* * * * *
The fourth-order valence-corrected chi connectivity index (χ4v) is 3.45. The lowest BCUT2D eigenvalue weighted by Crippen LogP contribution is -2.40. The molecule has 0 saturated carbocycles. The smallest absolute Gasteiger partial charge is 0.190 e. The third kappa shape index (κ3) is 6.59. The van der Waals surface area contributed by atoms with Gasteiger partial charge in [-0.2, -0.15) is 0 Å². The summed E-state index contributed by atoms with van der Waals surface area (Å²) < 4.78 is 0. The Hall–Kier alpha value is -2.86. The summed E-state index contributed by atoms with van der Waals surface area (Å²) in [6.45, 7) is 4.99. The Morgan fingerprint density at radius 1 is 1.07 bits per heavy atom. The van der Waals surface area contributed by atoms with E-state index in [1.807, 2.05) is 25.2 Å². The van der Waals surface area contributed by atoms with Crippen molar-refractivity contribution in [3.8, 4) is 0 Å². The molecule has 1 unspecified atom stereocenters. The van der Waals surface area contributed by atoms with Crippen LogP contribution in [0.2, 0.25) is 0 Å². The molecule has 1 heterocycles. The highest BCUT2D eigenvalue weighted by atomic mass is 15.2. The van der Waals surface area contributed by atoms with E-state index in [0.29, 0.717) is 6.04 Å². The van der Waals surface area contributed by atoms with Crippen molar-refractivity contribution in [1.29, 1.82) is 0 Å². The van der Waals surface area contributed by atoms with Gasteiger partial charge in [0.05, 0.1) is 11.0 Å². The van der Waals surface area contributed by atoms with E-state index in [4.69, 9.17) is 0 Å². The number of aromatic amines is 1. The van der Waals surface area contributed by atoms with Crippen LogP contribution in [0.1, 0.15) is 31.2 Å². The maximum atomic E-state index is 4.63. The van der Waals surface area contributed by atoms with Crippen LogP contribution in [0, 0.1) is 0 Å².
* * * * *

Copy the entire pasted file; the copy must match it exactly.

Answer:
The fourth-order valence-corrected chi connectivity index (χ4v) is 3.45. The lowest BCUT2D eigenvalue weighted by Crippen LogP contribution is -2.40. The molecule has 0 saturated carbocycles. The smallest absolute Gasteiger partial charge is 0.190 e. The third kappa shape index (κ3) is 6.59. The van der Waals surface area contributed by atoms with Gasteiger partial charge in [-0.2, -0.15) is 0 Å². The summed E-state index contributed by atoms with van der Waals surface area (Å²) < 4.78 is 0. The Hall–Kier alpha value is -2.86. The summed E-state index contributed by atoms with van der Waals surface area (Å²) in [6.45, 7) is 4.99. The Morgan fingerprint density at radius 1 is 1.07 bits per heavy atom. The van der Waals surface area contributed by atoms with E-state index in [1.807, 2.05) is 25.2 Å². The van der Waals surface area contributed by atoms with Crippen molar-refractivity contribution in [3.8, 4) is 0 Å². The molecule has 1 unspecified atom stereocenters. The van der Waals surface area contributed by atoms with Crippen LogP contribution in [0.2, 0.25) is 0 Å². The molecule has 1 heterocycles. The highest BCUT2D eigenvalue weighted by atomic mass is 15.2. The van der Waals surface area contributed by atoms with E-state index in [0.29, 0.717) is 6.04 Å². The van der Waals surface area contributed by atoms with Crippen molar-refractivity contribution in [1.29, 1.82) is 0 Å². The van der Waals surface area contributed by atoms with Gasteiger partial charge in [0.05, 0.1) is 11.0 Å². The van der Waals surface area contributed by atoms with E-state index in [4.69, 9.17) is 0 Å². The number of aromatic amines is 1. The van der Waals surface area contributed by atoms with Crippen LogP contribution in [0.1, 0.15) is 31.2 Å². The maximum atomic E-state index is 4.63. The van der Waals surface area contributed by atoms with Crippen LogP contribution in [0, 0.1) is 0 Å².